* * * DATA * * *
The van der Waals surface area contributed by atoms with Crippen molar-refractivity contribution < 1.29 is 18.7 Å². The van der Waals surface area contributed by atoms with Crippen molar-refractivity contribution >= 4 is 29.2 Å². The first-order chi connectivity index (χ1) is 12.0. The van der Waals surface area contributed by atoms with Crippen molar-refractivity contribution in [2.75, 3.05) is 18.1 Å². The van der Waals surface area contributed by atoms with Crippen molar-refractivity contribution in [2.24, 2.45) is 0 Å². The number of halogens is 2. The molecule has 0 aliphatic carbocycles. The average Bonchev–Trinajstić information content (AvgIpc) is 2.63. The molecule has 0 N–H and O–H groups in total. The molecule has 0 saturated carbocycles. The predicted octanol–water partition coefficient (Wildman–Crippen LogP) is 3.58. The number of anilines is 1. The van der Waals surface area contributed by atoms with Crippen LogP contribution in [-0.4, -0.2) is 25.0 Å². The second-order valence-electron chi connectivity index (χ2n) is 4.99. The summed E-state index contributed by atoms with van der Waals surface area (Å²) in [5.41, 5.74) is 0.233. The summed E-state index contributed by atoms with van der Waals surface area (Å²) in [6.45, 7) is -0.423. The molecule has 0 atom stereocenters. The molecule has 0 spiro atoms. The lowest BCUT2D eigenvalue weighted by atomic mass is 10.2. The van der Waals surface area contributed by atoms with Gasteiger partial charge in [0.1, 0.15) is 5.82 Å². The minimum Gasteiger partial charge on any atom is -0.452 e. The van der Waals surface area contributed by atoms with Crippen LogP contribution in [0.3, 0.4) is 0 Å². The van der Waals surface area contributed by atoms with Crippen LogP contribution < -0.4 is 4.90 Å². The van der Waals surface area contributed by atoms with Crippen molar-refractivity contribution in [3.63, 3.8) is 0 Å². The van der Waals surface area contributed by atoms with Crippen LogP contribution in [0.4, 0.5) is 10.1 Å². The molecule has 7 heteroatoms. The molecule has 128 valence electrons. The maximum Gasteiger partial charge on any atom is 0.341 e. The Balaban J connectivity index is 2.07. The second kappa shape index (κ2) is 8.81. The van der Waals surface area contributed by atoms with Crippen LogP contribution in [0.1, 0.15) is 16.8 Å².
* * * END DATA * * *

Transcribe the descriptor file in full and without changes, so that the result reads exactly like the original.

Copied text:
The van der Waals surface area contributed by atoms with Crippen molar-refractivity contribution < 1.29 is 18.7 Å². The van der Waals surface area contributed by atoms with Crippen molar-refractivity contribution >= 4 is 29.2 Å². The first-order chi connectivity index (χ1) is 12.0. The van der Waals surface area contributed by atoms with Crippen molar-refractivity contribution in [2.75, 3.05) is 18.1 Å². The van der Waals surface area contributed by atoms with Crippen molar-refractivity contribution in [2.24, 2.45) is 0 Å². The number of halogens is 2. The molecule has 0 aliphatic carbocycles. The average Bonchev–Trinajstić information content (AvgIpc) is 2.63. The molecule has 0 N–H and O–H groups in total. The molecule has 0 saturated carbocycles. The predicted octanol–water partition coefficient (Wildman–Crippen LogP) is 3.58. The number of anilines is 1. The van der Waals surface area contributed by atoms with Crippen LogP contribution in [-0.4, -0.2) is 25.0 Å². The second-order valence-electron chi connectivity index (χ2n) is 4.99. The summed E-state index contributed by atoms with van der Waals surface area (Å²) in [5.41, 5.74) is 0.233. The summed E-state index contributed by atoms with van der Waals surface area (Å²) in [6.45, 7) is -0.423. The molecule has 0 atom stereocenters. The molecule has 0 spiro atoms. The lowest BCUT2D eigenvalue weighted by atomic mass is 10.2. The van der Waals surface area contributed by atoms with Gasteiger partial charge in [0.1, 0.15) is 5.82 Å². The minimum Gasteiger partial charge on any atom is -0.452 e. The van der Waals surface area contributed by atoms with Crippen LogP contribution in [0.3, 0.4) is 0 Å². The van der Waals surface area contributed by atoms with Crippen LogP contribution < -0.4 is 4.90 Å². The van der Waals surface area contributed by atoms with Crippen molar-refractivity contribution in [3.63, 3.8) is 0 Å². The van der Waals surface area contributed by atoms with Crippen LogP contribution in [0.4, 0.5) is 10.1 Å². The molecule has 7 heteroatoms. The molecule has 128 valence electrons. The maximum Gasteiger partial charge on any atom is 0.341 e. The Balaban J connectivity index is 2.07. The second kappa shape index (κ2) is 8.81. The van der Waals surface area contributed by atoms with Crippen LogP contribution in [0.1, 0.15) is 16.8 Å².